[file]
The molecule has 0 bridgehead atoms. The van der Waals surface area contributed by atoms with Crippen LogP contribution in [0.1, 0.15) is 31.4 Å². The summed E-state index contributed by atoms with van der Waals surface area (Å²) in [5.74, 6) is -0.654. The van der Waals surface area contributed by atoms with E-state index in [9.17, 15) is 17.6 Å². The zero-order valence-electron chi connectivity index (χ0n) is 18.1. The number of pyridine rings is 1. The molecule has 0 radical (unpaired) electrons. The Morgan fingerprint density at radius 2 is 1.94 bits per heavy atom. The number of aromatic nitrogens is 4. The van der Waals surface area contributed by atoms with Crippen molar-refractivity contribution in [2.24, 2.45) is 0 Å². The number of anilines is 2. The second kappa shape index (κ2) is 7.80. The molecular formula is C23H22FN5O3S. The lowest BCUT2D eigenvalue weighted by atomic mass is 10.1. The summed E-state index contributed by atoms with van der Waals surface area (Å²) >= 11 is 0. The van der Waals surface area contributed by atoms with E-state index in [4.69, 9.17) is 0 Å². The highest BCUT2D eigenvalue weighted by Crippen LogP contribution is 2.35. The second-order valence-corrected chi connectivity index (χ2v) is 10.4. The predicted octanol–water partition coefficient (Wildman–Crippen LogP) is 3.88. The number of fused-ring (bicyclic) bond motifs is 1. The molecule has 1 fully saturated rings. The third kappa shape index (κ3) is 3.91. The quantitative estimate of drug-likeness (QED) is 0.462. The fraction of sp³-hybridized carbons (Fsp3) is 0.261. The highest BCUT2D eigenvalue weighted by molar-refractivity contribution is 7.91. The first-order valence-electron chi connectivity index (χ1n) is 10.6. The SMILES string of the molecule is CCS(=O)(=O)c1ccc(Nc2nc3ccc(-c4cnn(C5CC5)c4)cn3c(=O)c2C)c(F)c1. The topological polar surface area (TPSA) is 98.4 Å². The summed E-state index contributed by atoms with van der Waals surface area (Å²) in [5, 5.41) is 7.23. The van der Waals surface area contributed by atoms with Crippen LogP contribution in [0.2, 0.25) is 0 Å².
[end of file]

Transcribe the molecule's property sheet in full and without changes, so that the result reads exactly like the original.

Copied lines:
The molecule has 0 bridgehead atoms. The van der Waals surface area contributed by atoms with Crippen LogP contribution in [0.1, 0.15) is 31.4 Å². The summed E-state index contributed by atoms with van der Waals surface area (Å²) in [5.74, 6) is -0.654. The van der Waals surface area contributed by atoms with E-state index in [9.17, 15) is 17.6 Å². The zero-order valence-electron chi connectivity index (χ0n) is 18.1. The number of pyridine rings is 1. The molecule has 0 radical (unpaired) electrons. The Morgan fingerprint density at radius 2 is 1.94 bits per heavy atom. The number of aromatic nitrogens is 4. The van der Waals surface area contributed by atoms with Crippen molar-refractivity contribution in [2.24, 2.45) is 0 Å². The number of anilines is 2. The second kappa shape index (κ2) is 7.80. The molecular formula is C23H22FN5O3S. The lowest BCUT2D eigenvalue weighted by atomic mass is 10.1. The summed E-state index contributed by atoms with van der Waals surface area (Å²) >= 11 is 0. The van der Waals surface area contributed by atoms with E-state index in [4.69, 9.17) is 0 Å². The highest BCUT2D eigenvalue weighted by Crippen LogP contribution is 2.35. The second-order valence-corrected chi connectivity index (χ2v) is 10.4. The predicted octanol–water partition coefficient (Wildman–Crippen LogP) is 3.88. The number of fused-ring (bicyclic) bond motifs is 1. The molecule has 1 fully saturated rings. The third kappa shape index (κ3) is 3.91. The quantitative estimate of drug-likeness (QED) is 0.462. The fraction of sp³-hybridized carbons (Fsp3) is 0.261. The highest BCUT2D eigenvalue weighted by molar-refractivity contribution is 7.91. The first-order valence-electron chi connectivity index (χ1n) is 10.6. The SMILES string of the molecule is CCS(=O)(=O)c1ccc(Nc2nc3ccc(-c4cnn(C5CC5)c4)cn3c(=O)c2C)c(F)c1. The topological polar surface area (TPSA) is 98.4 Å². The summed E-state index contributed by atoms with van der Waals surface area (Å²) in [5, 5.41) is 7.23. The van der Waals surface area contributed by atoms with Crippen LogP contribution in [0.2, 0.25) is 0 Å².